Irrigation artificial application of water to the land

Irrigation is the application of controlled amounts of water to plants at needed intervals. Irrigation helps to grow agricultural crops, maintain landscapes, and revegetate disturbed soils in dry areas and during periods of less than average rainfall. Irrigation also has other uses in crop production, including frost protection, suppressing weed growth in grain fields and preventing soil consolidation. In contrast, agriculture that relies only on direct rainfall is referred to as rain-fed or dry land farming.

Drainage natural or artificial removal of surface and sub-surface water from an area

Drainage is the natural or artificial removal of a surface's water and sub-surface water from an area with excess of water. The internal drainage of most agricultural soils is good enough to prevent severe waterlogging, but many soils need artificial drainage to improve production or to manage water supplies.

Soil husbandry is a strong tradition within agricultural soil science. Beyond preventing soil erosion and degradation in cropland, soil husbandry seeks to sustain the agricultural soil resource though the use of soil conditioners and cover crops.

Environmental soil science

Environmental soil science studies our interaction with the pedosphere on beyond crop production. Fundamental and applied aspects of the field address vadose zone functions, septic drain field site assessment and function, land treatment of wastewater, stormwater, erosion control, soil contamination with metals and pesticides, remediation of contaminated soils, restoration of wetlands, soil degradation, and environmental nutrient management. It also studies soil in the context of land-use planning, global warming, and acid rain.

See also


  1. Page 8 inBuckman, Harry O.; Brady, Nyle C. (1960). The Nature and Property of Soils - A College Text of Edaphology (6th ed.). New York: The MacMillan Company.
  2. Gardiner, Duane T. "Lecture 1 Chapter 1 Why Study Soils?". ENV320: Soil Science Lecture Notes. Texas A&M University-Kingsville. Archived from the original on 2018-02-09. Retrieved 2019-01-07.Cite uses deprecated parameter |dead-url= (help)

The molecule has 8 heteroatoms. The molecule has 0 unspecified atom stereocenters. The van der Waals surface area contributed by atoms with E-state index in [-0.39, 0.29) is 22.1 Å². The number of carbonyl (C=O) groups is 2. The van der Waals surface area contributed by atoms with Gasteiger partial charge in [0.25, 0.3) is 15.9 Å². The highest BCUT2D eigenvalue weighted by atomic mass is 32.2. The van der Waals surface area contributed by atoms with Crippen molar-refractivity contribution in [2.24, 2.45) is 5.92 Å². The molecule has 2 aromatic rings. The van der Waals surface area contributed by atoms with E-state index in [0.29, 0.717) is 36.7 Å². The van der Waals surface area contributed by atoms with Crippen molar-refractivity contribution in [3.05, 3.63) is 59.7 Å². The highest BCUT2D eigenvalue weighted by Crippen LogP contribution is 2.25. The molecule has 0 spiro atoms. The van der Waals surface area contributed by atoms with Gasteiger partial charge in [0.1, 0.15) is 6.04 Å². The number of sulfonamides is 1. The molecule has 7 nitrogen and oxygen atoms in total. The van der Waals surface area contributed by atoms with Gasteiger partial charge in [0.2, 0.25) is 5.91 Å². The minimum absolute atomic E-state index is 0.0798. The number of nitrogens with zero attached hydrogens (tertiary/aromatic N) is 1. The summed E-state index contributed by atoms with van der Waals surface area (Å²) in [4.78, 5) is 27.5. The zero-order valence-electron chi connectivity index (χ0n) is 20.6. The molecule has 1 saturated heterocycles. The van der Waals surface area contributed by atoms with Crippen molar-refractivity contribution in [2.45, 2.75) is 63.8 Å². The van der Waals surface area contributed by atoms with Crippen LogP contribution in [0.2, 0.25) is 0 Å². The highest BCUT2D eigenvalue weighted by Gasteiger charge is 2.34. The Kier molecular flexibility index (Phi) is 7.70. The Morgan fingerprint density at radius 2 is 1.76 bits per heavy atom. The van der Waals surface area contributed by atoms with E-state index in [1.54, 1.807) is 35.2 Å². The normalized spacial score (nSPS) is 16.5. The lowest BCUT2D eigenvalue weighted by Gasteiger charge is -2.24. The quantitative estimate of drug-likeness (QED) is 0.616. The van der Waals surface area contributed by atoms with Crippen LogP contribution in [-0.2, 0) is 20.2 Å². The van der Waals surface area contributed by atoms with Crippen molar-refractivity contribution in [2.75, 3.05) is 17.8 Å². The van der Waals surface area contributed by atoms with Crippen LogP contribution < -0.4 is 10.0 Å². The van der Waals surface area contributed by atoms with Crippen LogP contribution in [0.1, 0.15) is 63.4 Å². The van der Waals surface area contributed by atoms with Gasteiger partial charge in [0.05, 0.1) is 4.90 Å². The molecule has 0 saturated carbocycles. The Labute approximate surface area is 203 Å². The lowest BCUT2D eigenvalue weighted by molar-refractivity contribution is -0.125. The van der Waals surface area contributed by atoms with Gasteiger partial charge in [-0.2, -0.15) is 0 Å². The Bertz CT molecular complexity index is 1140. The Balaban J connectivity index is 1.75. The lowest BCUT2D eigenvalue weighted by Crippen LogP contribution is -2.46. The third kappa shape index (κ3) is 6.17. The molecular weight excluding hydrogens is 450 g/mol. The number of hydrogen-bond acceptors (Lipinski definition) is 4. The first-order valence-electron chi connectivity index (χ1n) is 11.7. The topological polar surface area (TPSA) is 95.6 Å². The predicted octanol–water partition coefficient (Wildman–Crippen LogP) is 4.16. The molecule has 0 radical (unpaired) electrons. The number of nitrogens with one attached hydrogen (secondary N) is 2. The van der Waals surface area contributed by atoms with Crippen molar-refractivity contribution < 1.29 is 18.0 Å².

3. Research Branch (1976). "Glossary of Terms in Soil Science". Publication 1459. Canada Department of Agriculture, Ottawa. Retrieved 2008-01-07.Cite journal requires |journal= (help)
  4. Whittow, John B. (1984). The Penguin Dictionary of Physical Geography. London: Penguin Books. ISBN   978-0-14-051094-2.
  5. Tseits, M. A.; B. A. Devin (2005). "Soil Science Web Resources: A Practical Guide to Search Procedures and Search Engines" (PDF). Eurasian Soil Science. 38 (2): 223. Archived from the original (PDF) on 2008-12-17. Retrieved 2008-01-07.Cite uses deprecated parameter |deadurl= (help)
  6. Xenophon, Cato and Van Helmont: see page 9-12 inMiller, Raymond W.; Gardiner, Duane T. (1998). Soils in Our Environment (8th ed.). Upper Saddle River, NJ 07458: Prentice Hall. ISBN   978-0-13-610882-5.

Related Research Articles

Arable land Land capable of being ploughed and used to grow crops

Arable land is, according to one definition, land capable of being ploughed and used to grow crops. In Britain, it was traditionally contrasted with pasturable land such as heaths which could be used for sheep-rearing but not farmland.

Crop rotation practice of growing a series of dissimilar or different types of crops in the same area in sequenced seasons

Crop rotation is the practice of growing a series of dissimilar or different types of crops in the same area in sequenced seasons. It is done so that the soil of farms is not used for only one set of nutrients. It helps in reducing soil erosion and increases soil fertility and crop yield.